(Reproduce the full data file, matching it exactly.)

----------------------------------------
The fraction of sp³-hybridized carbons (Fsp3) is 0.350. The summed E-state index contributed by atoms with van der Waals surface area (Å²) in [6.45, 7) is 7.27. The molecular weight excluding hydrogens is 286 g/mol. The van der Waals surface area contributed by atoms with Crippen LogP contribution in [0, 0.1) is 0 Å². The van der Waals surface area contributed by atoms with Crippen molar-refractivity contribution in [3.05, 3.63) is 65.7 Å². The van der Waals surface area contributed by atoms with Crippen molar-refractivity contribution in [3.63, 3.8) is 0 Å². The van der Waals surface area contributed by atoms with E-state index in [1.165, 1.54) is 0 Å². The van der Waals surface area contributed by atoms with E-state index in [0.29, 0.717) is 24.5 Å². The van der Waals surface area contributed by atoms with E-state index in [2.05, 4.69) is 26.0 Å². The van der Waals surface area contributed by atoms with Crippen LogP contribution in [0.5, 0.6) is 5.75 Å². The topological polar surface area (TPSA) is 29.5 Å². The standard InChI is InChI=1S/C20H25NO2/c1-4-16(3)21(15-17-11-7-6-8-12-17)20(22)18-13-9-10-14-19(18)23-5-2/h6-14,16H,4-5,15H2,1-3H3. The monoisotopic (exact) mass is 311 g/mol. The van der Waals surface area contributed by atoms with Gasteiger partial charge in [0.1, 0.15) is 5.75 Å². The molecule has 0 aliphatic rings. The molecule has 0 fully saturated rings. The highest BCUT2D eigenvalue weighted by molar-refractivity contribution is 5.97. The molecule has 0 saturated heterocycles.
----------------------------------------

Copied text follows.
The fraction of sp³-hybridized carbons (Fsp3) is 0.350. The summed E-state index contributed by atoms with van der Waals surface area (Å²) in [6.45, 7) is 7.27. The molecular weight excluding hydrogens is 286 g/mol. The van der Waals surface area contributed by atoms with Crippen LogP contribution in [0, 0.1) is 0 Å². The van der Waals surface area contributed by atoms with Crippen molar-refractivity contribution in [3.05, 3.63) is 65.7 Å². The van der Waals surface area contributed by atoms with Crippen molar-refractivity contribution in [3.63, 3.8) is 0 Å². The van der Waals surface area contributed by atoms with E-state index in [1.165, 1.54) is 0 Å². The van der Waals surface area contributed by atoms with E-state index in [0.29, 0.717) is 24.5 Å². The van der Waals surface area contributed by atoms with E-state index in [2.05, 4.69) is 26.0 Å². The van der Waals surface area contributed by atoms with Crippen LogP contribution in [0.5, 0.6) is 5.75 Å². The topological polar surface area (TPSA) is 29.5 Å². The standard InChI is InChI=1S/C20H25NO2/c1-4-16(3)21(15-17-11-7-6-8-12-17)20(22)18-13-9-10-14-19(18)23-5-2/h6-14,16H,4-5,15H2,1-3H3. The monoisotopic (exact) mass is 311 g/mol. The van der Waals surface area contributed by atoms with Gasteiger partial charge in [0.1, 0.15) is 5.75 Å². The molecule has 0 aliphatic rings. The molecule has 0 fully saturated rings. The highest BCUT2D eigenvalue weighted by molar-refractivity contribution is 5.97. The molecule has 0 saturated heterocycles.